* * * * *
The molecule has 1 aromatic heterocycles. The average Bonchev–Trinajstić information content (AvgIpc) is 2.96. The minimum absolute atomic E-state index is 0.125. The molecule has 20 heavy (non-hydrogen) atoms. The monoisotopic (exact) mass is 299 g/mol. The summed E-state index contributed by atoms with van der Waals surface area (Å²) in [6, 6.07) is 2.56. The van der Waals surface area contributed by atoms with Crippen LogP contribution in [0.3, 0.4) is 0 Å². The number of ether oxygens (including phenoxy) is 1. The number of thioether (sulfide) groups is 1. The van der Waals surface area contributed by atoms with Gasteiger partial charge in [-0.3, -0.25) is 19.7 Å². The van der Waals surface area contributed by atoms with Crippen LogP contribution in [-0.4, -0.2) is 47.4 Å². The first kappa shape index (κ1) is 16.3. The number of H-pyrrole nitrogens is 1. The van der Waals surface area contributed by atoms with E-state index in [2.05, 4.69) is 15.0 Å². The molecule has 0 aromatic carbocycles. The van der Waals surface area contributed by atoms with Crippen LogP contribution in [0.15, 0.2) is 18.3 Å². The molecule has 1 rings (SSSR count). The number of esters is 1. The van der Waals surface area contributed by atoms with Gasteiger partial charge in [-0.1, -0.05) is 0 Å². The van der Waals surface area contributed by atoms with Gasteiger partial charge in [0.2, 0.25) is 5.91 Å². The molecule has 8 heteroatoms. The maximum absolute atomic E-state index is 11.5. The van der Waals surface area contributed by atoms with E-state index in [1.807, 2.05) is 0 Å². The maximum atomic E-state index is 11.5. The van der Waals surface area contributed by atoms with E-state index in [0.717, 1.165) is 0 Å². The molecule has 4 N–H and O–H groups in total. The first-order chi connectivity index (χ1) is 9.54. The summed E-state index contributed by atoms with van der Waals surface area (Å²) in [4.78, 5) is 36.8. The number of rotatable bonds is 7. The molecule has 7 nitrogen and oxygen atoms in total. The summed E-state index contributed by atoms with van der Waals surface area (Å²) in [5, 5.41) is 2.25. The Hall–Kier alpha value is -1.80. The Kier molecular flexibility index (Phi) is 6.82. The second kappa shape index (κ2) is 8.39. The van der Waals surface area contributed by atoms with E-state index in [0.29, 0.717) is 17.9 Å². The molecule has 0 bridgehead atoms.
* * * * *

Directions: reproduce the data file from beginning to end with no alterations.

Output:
The molecule has 1 aromatic heterocycles. The average Bonchev–Trinajstić information content (AvgIpc) is 2.96. The minimum absolute atomic E-state index is 0.125. The molecule has 20 heavy (non-hydrogen) atoms. The monoisotopic (exact) mass is 299 g/mol. The summed E-state index contributed by atoms with van der Waals surface area (Å²) in [6, 6.07) is 2.56. The van der Waals surface area contributed by atoms with Crippen LogP contribution in [0.3, 0.4) is 0 Å². The number of ether oxygens (including phenoxy) is 1. The number of thioether (sulfide) groups is 1. The van der Waals surface area contributed by atoms with Gasteiger partial charge in [-0.3, -0.25) is 19.7 Å². The van der Waals surface area contributed by atoms with Crippen LogP contribution in [-0.4, -0.2) is 47.4 Å². The first kappa shape index (κ1) is 16.3. The number of H-pyrrole nitrogens is 1. The van der Waals surface area contributed by atoms with E-state index in [2.05, 4.69) is 15.0 Å². The molecule has 0 aromatic carbocycles. The van der Waals surface area contributed by atoms with Crippen LogP contribution in [0.15, 0.2) is 18.3 Å². The molecule has 1 rings (SSSR count). The number of esters is 1. The van der Waals surface area contributed by atoms with Gasteiger partial charge in [-0.1, -0.05) is 0 Å². The van der Waals surface area contributed by atoms with Gasteiger partial charge in [0.2, 0.25) is 5.91 Å². The molecule has 8 heteroatoms. The maximum absolute atomic E-state index is 11.5. The van der Waals surface area contributed by atoms with E-state index in [1.807, 2.05) is 0 Å². The maximum atomic E-state index is 11.5. The van der Waals surface area contributed by atoms with E-state index in [0.717, 1.165) is 0 Å². The molecule has 4 N–H and O–H groups in total. The first-order chi connectivity index (χ1) is 9.54. The summed E-state index contributed by atoms with van der Waals surface area (Å²) in [4.78, 5) is 36.8. The number of rotatable bonds is 7. The molecule has 7 nitrogen and oxygen atoms in total. The summed E-state index contributed by atoms with van der Waals surface area (Å²) in [5, 5.41) is 2.25. The Hall–Kier alpha value is -1.80. The Kier molecular flexibility index (Phi) is 6.82. The second kappa shape index (κ2) is 8.39. The van der Waals surface area contributed by atoms with E-state index in [0.29, 0.717) is 17.9 Å². The molecule has 0 bridgehead atoms.